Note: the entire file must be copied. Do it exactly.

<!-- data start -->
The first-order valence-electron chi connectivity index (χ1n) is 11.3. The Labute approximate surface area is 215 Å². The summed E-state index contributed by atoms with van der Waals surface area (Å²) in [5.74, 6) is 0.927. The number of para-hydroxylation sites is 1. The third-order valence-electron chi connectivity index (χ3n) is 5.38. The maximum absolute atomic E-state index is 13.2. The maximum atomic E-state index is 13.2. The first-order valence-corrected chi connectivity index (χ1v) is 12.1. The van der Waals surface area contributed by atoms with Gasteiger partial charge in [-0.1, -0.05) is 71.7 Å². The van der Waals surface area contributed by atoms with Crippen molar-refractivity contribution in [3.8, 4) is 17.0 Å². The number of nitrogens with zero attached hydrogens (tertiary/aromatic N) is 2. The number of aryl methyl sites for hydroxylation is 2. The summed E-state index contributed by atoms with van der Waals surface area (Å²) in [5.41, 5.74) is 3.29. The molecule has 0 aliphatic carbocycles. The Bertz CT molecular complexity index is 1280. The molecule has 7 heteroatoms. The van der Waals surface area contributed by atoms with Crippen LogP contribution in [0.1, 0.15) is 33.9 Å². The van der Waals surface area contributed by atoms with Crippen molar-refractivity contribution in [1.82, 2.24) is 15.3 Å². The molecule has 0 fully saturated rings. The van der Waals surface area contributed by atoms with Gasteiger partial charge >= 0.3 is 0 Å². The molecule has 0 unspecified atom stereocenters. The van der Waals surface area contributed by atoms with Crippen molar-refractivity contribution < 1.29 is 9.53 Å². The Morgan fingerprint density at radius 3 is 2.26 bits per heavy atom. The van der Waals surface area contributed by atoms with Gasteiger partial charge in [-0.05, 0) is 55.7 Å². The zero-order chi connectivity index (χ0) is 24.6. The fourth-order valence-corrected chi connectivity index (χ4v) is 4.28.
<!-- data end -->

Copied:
The first-order valence-electron chi connectivity index (χ1n) is 11.3. The Labute approximate surface area is 215 Å². The summed E-state index contributed by atoms with van der Waals surface area (Å²) in [5.74, 6) is 0.927. The number of para-hydroxylation sites is 1. The third-order valence-electron chi connectivity index (χ3n) is 5.38. The maximum absolute atomic E-state index is 13.2. The maximum atomic E-state index is 13.2. The first-order valence-corrected chi connectivity index (χ1v) is 12.1. The van der Waals surface area contributed by atoms with Gasteiger partial charge in [-0.1, -0.05) is 71.7 Å². The van der Waals surface area contributed by atoms with Crippen molar-refractivity contribution in [3.8, 4) is 17.0 Å². The number of nitrogens with zero attached hydrogens (tertiary/aromatic N) is 2. The number of aryl methyl sites for hydroxylation is 2. The summed E-state index contributed by atoms with van der Waals surface area (Å²) in [5.41, 5.74) is 3.29. The molecule has 0 aliphatic carbocycles. The Bertz CT molecular complexity index is 1280. The molecule has 7 heteroatoms. The van der Waals surface area contributed by atoms with Crippen LogP contribution in [0.1, 0.15) is 33.9 Å². The van der Waals surface area contributed by atoms with Crippen molar-refractivity contribution in [1.82, 2.24) is 15.3 Å². The molecule has 0 fully saturated rings. The van der Waals surface area contributed by atoms with Gasteiger partial charge >= 0.3 is 0 Å². The molecule has 0 unspecified atom stereocenters. The van der Waals surface area contributed by atoms with Crippen molar-refractivity contribution < 1.29 is 9.53 Å². The Morgan fingerprint density at radius 3 is 2.26 bits per heavy atom. The van der Waals surface area contributed by atoms with Gasteiger partial charge in [-0.05, 0) is 55.7 Å². The zero-order chi connectivity index (χ0) is 24.6. The fourth-order valence-corrected chi connectivity index (χ4v) is 4.28.